Genesius gets ‘psycho’ with fun, interactive show

Capri Scarcelli | a&e editor. Taking on many forms, Betten portrays the many personalities of her character, Chicklet.

Capri Scarcelli | a&e editor

Oct. 7, 2021

It’s campy, it’s ‘psycho’ and it’s certainly a party at Duquesne University’s Genesisus Theater! Hopping on the surfboard Thursday, Oct. 7, the Red Masquers’ debut their first main stage production since the pandemic: the slapstick, in-your-face Psycho Beach Party. 

Written and directed by Charles Busch in 1988 and made into a movie adaptation in 2000, the play pokes fun at 60s teen beach movies, rom-coms and psychothrillers all in one catastrophic wave of chaos that has you drowning in laughter. 

Taking a stroll through the storyline, 16-year-old Chicklet wants more than anything to fit in with the surfer crew. As romances are budding around her, she grows quite jealous of her flirtatious friends — after all, it’s hard to be taken seriously when you’re known as the goody-two-shoes of Malibu Beach.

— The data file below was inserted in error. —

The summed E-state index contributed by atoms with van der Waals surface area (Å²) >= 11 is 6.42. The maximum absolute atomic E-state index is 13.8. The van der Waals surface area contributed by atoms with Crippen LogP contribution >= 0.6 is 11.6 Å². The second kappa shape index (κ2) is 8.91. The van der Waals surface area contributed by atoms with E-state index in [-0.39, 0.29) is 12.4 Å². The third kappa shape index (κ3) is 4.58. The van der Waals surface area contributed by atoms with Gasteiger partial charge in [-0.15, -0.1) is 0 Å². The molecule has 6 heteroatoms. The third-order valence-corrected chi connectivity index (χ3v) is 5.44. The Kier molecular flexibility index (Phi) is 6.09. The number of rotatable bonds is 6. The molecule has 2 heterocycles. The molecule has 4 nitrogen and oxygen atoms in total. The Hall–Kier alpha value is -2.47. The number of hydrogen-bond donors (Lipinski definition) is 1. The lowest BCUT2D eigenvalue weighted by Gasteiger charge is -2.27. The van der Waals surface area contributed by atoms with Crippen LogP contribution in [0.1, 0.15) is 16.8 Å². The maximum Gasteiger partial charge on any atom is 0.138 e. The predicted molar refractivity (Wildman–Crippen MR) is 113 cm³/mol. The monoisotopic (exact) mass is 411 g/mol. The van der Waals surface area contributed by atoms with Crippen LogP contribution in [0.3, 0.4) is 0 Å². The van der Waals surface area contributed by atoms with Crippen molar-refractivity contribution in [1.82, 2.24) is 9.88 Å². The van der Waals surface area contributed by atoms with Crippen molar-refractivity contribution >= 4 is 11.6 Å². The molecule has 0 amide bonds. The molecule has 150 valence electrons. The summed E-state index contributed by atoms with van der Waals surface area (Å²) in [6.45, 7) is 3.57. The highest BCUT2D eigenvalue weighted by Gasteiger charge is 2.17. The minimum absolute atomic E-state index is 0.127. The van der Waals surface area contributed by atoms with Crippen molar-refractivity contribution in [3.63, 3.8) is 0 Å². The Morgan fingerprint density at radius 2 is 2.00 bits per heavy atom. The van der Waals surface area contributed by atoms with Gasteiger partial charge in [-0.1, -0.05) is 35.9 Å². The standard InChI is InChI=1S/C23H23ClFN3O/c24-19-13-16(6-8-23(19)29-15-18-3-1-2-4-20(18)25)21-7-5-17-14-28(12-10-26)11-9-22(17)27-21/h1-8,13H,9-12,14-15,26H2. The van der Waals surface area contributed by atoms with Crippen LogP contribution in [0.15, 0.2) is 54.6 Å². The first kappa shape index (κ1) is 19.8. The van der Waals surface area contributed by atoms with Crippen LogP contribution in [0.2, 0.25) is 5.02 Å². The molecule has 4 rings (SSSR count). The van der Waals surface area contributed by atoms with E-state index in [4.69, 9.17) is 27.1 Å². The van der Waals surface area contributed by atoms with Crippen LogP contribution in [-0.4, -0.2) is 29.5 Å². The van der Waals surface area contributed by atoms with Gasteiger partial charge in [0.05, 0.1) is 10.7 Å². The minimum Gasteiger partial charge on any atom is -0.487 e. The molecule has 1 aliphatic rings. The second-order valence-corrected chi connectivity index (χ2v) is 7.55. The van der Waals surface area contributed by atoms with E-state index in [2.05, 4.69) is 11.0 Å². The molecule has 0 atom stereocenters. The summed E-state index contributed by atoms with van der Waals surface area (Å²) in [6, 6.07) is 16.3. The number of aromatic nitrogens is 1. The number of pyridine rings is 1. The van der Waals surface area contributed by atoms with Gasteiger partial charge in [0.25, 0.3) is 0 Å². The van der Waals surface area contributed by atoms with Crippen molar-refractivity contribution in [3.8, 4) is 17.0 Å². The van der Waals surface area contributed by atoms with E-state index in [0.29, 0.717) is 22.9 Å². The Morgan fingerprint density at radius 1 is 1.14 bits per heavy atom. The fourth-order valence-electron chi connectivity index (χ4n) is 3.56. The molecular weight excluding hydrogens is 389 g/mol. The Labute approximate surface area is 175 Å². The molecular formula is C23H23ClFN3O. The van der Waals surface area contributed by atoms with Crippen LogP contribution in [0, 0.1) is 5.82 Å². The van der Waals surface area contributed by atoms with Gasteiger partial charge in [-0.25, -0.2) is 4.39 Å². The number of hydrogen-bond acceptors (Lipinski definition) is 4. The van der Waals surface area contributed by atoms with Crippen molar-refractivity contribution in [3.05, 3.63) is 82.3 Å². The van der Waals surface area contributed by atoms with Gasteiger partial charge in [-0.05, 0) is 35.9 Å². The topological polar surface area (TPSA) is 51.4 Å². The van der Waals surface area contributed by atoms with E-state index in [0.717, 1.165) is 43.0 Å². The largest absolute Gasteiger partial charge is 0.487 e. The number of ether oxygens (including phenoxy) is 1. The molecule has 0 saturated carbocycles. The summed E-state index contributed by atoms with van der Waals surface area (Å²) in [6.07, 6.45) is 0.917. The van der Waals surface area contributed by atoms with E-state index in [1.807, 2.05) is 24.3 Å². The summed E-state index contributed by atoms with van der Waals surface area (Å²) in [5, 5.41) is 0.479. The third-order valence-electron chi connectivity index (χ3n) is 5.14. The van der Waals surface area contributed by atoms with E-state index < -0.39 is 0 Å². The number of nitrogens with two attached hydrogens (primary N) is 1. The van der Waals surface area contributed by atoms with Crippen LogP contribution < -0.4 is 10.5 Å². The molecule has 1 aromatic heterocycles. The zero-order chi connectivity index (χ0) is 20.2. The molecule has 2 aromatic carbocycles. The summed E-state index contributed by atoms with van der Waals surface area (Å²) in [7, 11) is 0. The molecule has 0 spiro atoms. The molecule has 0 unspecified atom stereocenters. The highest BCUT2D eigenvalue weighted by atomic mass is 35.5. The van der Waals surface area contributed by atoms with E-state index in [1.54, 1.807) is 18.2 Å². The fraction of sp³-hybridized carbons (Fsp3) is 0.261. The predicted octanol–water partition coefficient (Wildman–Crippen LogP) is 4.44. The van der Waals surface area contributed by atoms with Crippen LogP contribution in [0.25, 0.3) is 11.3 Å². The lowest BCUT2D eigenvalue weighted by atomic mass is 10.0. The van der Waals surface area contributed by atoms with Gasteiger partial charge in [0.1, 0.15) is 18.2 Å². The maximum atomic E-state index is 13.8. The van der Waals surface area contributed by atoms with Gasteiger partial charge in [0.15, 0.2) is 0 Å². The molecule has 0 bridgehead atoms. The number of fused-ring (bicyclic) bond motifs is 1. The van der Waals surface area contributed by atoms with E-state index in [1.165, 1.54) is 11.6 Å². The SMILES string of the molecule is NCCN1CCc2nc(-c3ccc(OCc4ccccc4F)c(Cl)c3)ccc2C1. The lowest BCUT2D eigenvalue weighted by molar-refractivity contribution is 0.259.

However, things are getting fishy, and not just in the ocean. The surfer boys, Kanaka, Starcat, Provoloney and Yo-Yo have noticed suspicious behavior from Chicklet, as if she’s flipped a switch. Her most loyal best friend, Bettina, even feels as though she is slipping away from her true, sweetly innocent self.

I felt as though this show was layered and layered with dramatic irony for almost no reason, which made it all the more hilarious. Each scene seemed to spiral into an even deeper level of mayhem, with the ending kind of leaving you in a sort of accepted delusion.